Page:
- Tue, 23 Feb 2021 11:49:23 +0330
Roman Genn - Russia
Genn was born in Moscow, in 1972 at the height of the Cold War.
He quickly sized up the political realities of his country and so, at age 5, he began to collaborate with the communist regime by drawing propaganda posters for his kindergarten class, including "THANK YOU, COMRADE BREZHNEV, FOR OUR HAPPY CHILDHOOD".
This work earned him extra food, cool toys and soft toilet paper.
In his early teens, ungrateful for his free education and Soviet health care, a greedy and unpatriotic Genn began to draw a series of reactionary caricatures critical of the government and the Soviet system.
At first, these attempts were merely an adolescent ploy for cheap popularity and a way to look cool in front of girls.
Later, however, when he attempted to sell these works on the streets of Moscow, many unpleasant encounters with police officials ensued.
Reprimands were handed out by the administration of the Moscow Art College, which had been foolish enough to admit him.
It was time to leave the Motherland, and through the kindness of strangers Genn landed in Los Angeles in 1991, where he lives and prospers.
Since accomplishing the American dream (owning a car wash or body shop) was out of Genn's league, he had to stoop to selling his caricatures to, among others, the Los Angeles Times, New York Times, Wall Street Journal, Washington Post, Chicago Tribune, Baltimore Sun, New York Daily News, International Herald Tribune, Newsday, Newsweek, Harper/Collins, Penguin Group (USA), Saatchi & Saatchi, TV Guide, Barron's, The American Lawyer, and many other publications.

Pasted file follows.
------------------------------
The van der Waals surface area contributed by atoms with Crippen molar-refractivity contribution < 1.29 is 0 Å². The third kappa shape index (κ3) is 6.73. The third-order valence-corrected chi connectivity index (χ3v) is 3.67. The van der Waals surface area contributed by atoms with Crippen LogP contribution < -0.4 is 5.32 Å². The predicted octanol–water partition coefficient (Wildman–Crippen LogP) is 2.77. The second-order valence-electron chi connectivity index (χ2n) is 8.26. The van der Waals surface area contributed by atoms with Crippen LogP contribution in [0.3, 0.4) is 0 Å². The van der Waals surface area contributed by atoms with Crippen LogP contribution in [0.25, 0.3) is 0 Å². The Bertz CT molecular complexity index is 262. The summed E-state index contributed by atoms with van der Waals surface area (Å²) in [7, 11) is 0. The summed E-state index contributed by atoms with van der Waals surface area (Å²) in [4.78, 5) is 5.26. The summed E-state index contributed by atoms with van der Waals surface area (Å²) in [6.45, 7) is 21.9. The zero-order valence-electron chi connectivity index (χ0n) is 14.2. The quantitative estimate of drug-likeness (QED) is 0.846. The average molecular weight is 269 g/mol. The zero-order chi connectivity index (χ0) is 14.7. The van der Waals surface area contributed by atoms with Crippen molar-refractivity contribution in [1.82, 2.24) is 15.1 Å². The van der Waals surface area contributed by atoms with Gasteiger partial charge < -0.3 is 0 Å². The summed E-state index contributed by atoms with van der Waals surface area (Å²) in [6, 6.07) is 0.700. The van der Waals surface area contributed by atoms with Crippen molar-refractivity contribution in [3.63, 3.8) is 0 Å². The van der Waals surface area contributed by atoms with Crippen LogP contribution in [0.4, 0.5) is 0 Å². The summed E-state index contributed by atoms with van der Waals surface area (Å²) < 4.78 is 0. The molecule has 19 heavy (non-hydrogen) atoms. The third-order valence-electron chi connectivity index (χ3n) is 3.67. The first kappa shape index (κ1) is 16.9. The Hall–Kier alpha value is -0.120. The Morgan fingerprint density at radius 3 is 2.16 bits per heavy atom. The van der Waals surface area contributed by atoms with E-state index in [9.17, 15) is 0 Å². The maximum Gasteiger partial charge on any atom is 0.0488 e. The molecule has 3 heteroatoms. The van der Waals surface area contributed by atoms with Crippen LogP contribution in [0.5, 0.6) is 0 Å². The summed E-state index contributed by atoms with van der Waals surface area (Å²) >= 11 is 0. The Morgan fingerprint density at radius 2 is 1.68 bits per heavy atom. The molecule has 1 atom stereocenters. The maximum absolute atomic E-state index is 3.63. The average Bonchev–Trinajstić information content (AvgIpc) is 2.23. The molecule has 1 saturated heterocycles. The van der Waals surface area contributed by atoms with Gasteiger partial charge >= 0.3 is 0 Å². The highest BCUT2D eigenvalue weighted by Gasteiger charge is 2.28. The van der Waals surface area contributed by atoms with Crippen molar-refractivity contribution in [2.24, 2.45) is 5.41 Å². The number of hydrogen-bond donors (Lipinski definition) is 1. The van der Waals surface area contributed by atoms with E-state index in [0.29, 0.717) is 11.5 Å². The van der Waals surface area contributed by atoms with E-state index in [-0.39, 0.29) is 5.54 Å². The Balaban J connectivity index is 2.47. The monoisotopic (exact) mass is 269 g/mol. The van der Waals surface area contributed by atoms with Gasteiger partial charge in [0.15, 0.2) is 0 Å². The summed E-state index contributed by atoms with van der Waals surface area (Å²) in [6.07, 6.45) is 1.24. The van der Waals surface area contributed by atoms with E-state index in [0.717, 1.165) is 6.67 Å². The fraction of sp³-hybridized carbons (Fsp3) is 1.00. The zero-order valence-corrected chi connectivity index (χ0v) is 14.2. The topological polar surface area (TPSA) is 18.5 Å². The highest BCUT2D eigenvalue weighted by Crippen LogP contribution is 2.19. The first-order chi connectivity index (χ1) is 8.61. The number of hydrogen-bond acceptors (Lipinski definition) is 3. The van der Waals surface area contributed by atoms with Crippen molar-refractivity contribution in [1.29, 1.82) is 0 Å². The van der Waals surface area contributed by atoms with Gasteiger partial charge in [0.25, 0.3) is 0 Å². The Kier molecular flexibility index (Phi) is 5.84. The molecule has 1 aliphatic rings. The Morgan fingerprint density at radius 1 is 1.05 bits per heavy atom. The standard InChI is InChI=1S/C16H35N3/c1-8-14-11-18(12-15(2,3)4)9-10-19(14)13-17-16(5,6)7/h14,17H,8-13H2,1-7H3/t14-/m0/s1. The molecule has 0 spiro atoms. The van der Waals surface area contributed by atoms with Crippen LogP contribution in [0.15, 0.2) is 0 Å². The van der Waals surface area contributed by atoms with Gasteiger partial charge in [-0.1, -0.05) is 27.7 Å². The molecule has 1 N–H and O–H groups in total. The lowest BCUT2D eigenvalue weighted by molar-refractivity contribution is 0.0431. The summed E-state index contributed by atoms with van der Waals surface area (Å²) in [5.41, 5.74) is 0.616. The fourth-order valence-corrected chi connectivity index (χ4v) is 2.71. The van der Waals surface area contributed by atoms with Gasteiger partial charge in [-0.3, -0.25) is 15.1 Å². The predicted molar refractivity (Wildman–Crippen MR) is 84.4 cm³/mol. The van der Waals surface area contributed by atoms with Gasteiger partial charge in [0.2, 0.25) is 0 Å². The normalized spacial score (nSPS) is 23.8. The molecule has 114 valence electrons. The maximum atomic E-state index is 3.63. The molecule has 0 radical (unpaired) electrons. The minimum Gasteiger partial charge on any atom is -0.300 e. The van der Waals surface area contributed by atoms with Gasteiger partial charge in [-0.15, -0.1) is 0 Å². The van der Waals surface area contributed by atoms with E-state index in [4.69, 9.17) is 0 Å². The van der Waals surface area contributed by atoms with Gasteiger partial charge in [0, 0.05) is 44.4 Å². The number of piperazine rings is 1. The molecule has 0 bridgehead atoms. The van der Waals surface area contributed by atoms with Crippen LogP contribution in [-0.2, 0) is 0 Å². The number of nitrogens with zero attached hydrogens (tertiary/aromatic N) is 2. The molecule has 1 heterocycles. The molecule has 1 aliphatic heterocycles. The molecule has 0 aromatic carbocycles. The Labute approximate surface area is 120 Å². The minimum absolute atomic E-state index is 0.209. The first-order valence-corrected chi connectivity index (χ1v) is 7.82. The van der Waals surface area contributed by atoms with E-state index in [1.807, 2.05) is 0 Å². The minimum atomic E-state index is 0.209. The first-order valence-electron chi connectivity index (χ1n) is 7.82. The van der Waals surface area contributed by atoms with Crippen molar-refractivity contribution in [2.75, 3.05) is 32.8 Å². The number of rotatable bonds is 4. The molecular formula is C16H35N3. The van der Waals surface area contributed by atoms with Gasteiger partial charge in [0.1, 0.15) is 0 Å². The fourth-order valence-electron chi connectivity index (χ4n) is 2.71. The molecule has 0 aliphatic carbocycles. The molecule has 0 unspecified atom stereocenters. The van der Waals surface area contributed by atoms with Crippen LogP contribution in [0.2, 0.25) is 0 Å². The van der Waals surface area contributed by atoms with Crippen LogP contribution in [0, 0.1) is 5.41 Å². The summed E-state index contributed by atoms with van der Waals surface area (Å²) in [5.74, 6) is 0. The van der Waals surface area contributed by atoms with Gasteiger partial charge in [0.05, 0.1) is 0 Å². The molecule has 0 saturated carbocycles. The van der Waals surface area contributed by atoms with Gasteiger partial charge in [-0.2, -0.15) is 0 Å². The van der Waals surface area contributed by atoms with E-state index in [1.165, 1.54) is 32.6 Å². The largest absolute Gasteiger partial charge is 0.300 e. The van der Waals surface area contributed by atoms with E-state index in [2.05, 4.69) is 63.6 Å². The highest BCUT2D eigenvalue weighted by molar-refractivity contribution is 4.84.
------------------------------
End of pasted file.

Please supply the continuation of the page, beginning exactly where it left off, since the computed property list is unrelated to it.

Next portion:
Genn is a contributing editor of The National Review, and one of his more scandalous Clinton-era covers generated protests on the streets of New York and Washington D.C., as well as a New York Times article and a CNN Crossfire "debate" on the subject of freedom of speech in cartoons and caricatures. Genn proudly accepts the title of "The attack dog that Buckley unleashed upon humanity" given to him by the great David Levine of the New York Review of Books.
Sent to Moscow by the Washington Post, Los Angeles Times and Newsday to cover the Russian Presidential election of 1996 Genn had to be bailed out by his sponsors after the Moscow police realized he was back in their jurisdiction.
In the years 2000-2002 the Los AngelesTimes published Genn's bi-weekly feature, "The Gallery by Roman Genn," where he turned his pen on unsuspecting citizens of this great metropolis.
The Ethnic Grievance Industry regularly brings Genn's modest renderings to the attention of News Networks and TV shows, such as ABC's Nightline, CBS' 60 minutes, CNN’s Crossfire, NBC's Dateline, among the others.
Genn's caricatures have been featured in several personal, as well as many group exhibitions.
In 2006 James Gray Gallery had the first showing of his oil paintings “Sic transit Gloria Mundi”, which paid homage to the genius of old white men, the only group that stoically withstood abuse and humiliation from Genn's poisonous pencil.